Saving the Snowy Plover: How many conservation units should we protect?

Genomic data reveals more fine-scale population structure in this plover species.

When I started my PhD in 2012, I was an enthusiastic birder (I still am, by the way). I traveled to several countries, trying to tick off as many species as possible. But as I developed a scientific mindset, I transitioned from collecting species to thinking about how species originate and evolve (in other words, the speciation process). The clash between my now process-based perspective and the stamp-collecting attitude of some “species-hunters” became apparent a few weeks ago when I published a paper on taiga bean goose (Anser fabalis) and tundra bean goose (Anser serrirostris). In this study, I argued – based on extensive genomic analyses – that these geese should be considered subspecies. This conclusion infuriated some birdwatchers (they might lose a species on their life list…) that reacted based on emotions instead of looking at the facts. These taxonomic discussions can be interesting and entertaining, but honestly I don’t give a hoot (or should I say a honk) whether you call these bean geese species or subspecies. What interests me most is their evolutionary history.

A similar issue appears in conservation. Should we allocate more resources to conserve species than to protect subspecies? In this context, it is more productive to think in terms of conservation units (i.e. populations to protect regardless of whether they are considered distinct species or subspecies). A recent study in the journal Conservation Genetics nicely illustrates this approach with the Snowy Plover (Charadrius nivosus).


Snowy Plover © Albert Herring | Wikimedia Commons


Three subspecies

From a taxonomic point of view, there are three subspecies of Snowy Plover: nivosus, tenuirostris and occidentalis. Does this mean there are three conservation units to protect? Not necessarily, there might be more fine-scale populations structure that is not captured in this subspecies classification. Josephine D’Urban Jackson and her colleagues used several genetic markers – microsatellites, mtDNA and single nucleotide polymorphisms (SNPs) – to assess the genetic population structure of this small plover.

The analyses revealed some interesting patterns and highlighted the added value of genomic data. The SNP dataset and the microsatellites (with prior locations) pointed to three distinct clusters that correspond to the subspecies classification above. The detection power of microsatellites only reached to these three clusters, whereas the SNP data could take it one step further. These genomic loci allowed the researchers to discriminate between eastern and western populations of the nivosus subspecies.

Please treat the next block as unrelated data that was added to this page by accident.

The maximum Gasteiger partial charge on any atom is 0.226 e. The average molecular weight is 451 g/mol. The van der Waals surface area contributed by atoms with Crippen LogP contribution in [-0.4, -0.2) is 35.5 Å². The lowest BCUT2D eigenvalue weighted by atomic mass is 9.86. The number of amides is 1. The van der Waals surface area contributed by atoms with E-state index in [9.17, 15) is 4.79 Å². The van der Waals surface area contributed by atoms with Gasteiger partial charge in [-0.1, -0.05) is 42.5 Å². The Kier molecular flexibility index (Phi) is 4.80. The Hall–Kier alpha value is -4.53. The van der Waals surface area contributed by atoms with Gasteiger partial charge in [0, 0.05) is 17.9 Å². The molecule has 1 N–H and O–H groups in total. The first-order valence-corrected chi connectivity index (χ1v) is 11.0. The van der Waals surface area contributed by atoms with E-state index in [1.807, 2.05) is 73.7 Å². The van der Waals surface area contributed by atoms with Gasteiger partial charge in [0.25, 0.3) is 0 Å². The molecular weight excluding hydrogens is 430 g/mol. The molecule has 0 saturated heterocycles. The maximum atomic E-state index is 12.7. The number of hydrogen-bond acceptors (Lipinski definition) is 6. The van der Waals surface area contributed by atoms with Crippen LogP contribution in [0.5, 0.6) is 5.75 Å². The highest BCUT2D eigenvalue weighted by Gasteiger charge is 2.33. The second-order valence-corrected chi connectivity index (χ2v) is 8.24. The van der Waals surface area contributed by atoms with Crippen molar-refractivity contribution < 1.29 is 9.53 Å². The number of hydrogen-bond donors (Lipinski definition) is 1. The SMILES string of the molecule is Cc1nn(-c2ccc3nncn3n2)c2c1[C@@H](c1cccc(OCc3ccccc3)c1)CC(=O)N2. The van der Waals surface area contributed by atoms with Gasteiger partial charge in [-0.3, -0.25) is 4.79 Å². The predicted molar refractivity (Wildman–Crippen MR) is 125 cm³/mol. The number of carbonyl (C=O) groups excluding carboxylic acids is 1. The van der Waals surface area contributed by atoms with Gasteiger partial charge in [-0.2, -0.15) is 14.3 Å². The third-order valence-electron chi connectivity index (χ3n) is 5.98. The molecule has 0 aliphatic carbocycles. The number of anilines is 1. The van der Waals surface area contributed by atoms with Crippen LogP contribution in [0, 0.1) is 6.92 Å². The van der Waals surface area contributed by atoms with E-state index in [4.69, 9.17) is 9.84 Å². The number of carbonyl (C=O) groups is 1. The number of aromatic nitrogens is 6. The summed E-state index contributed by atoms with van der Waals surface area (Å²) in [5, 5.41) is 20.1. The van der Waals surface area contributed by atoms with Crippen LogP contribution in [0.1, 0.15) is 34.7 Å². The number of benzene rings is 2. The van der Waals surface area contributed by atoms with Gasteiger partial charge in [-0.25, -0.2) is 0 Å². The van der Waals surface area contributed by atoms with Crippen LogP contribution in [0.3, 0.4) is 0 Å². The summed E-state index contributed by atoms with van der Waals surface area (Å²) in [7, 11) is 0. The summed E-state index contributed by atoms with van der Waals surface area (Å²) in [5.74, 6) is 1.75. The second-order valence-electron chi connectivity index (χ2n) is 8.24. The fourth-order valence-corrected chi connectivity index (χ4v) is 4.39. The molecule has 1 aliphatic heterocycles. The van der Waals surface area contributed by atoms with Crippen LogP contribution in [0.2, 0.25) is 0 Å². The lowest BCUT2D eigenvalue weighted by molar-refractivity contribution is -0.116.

This result confirms a statement in a book chapter that I recently wrote with several colleagues: “In general, genomic data has increased the potential for fine-scale resolution of population structure and determination of population boundaries and population membership.”


The cluster analyses of Snow Plover populations illustrate the power of genomic data. Both microsatellites and SNP data can discriminate between three clusters (top row), but the genomic data are also able to find even more fine-scale population structure (bottom row). From: D’Urban Jackson et al. (2020) Conservation Genetics



The delineation of separate lineages allowed the researchers to retrace the demographic history of these four conservation units. They reported “strong population bottlenecks in all genetic lineages/demes that have occurred within the last 1000 years. As a result of these bottlenecks, the effective population sizes of the genetic lineages/demes have been reduced by at least 98%.” These findings underline the importance of conservation efforts to preserve these four lineages.

I hope you can forgive my rant at the beginning of this blog post (sometimes you just need to let it all out). But I also hope that I have convinced about the importance of conservation units. Protecting biodiversity is not about labeling populations as species or subspecies, but about understanding the biology and evolution of these populations and delineating meaningful conservation units. And then implementing appropriate actions.

And if you are curious: I consider taiga and tundra bean goose separate conservation units. But their taxonomic rank is less interesting compared to their evolutionary history (but this is a story for another time).


A stretching Snowy Plover © ADJ82 | Wikimedia Commons



Jackson, J. D. U. et al. (2020). Population differentiation and historical demography of the threatened snowy plover Charadrius nivosus (Cassin, 1858). Conservation Genetics, 1-18.

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